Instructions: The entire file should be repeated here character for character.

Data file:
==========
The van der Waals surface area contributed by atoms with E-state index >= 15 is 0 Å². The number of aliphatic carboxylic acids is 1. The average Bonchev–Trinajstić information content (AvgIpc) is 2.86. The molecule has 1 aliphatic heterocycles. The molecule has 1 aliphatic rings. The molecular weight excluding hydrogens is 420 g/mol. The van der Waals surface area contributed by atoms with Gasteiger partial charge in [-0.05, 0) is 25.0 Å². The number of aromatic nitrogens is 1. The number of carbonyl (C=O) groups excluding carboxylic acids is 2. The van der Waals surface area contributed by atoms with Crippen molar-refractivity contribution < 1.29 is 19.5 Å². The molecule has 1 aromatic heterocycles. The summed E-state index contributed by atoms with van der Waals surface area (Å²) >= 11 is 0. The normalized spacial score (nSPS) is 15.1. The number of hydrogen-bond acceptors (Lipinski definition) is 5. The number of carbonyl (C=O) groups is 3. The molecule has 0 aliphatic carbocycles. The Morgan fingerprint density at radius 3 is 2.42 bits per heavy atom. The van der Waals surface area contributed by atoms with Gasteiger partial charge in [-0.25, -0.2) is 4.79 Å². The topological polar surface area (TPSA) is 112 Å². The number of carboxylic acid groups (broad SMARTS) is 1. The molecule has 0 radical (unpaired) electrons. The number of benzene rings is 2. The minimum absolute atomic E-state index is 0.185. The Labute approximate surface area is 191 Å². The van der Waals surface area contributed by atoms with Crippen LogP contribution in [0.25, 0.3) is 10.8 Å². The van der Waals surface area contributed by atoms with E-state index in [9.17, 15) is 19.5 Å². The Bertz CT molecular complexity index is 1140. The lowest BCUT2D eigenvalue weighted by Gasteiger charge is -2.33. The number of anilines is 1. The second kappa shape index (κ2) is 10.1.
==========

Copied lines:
The van der Waals surface area contributed by atoms with E-state index >= 15 is 0 Å². The number of aliphatic carboxylic acids is 1. The average Bonchev–Trinajstić information content (AvgIpc) is 2.86. The molecule has 1 aliphatic heterocycles. The molecule has 1 aliphatic rings. The molecular weight excluding hydrogens is 420 g/mol. The van der Waals surface area contributed by atoms with Gasteiger partial charge in [-0.05, 0) is 25.0 Å². The number of aromatic nitrogens is 1. The number of carbonyl (C=O) groups excluding carboxylic acids is 2. The van der Waals surface area contributed by atoms with Crippen molar-refractivity contribution < 1.29 is 19.5 Å². The molecule has 1 aromatic heterocycles. The summed E-state index contributed by atoms with van der Waals surface area (Å²) >= 11 is 0. The normalized spacial score (nSPS) is 15.1. The number of hydrogen-bond acceptors (Lipinski definition) is 5. The number of carbonyl (C=O) groups is 3. The molecule has 0 aliphatic carbocycles. The Morgan fingerprint density at radius 3 is 2.42 bits per heavy atom. The van der Waals surface area contributed by atoms with Gasteiger partial charge in [-0.25, -0.2) is 4.79 Å². The topological polar surface area (TPSA) is 112 Å². The number of carboxylic acid groups (broad SMARTS) is 1. The molecule has 0 radical (unpaired) electrons. The number of benzene rings is 2. The minimum absolute atomic E-state index is 0.185. The Labute approximate surface area is 191 Å². The van der Waals surface area contributed by atoms with Crippen LogP contribution in [0.25, 0.3) is 10.8 Å². The van der Waals surface area contributed by atoms with E-state index in [9.17, 15) is 19.5 Å². The Bertz CT molecular complexity index is 1140. The lowest BCUT2D eigenvalue weighted by Gasteiger charge is -2.33. The number of anilines is 1. The second kappa shape index (κ2) is 10.1.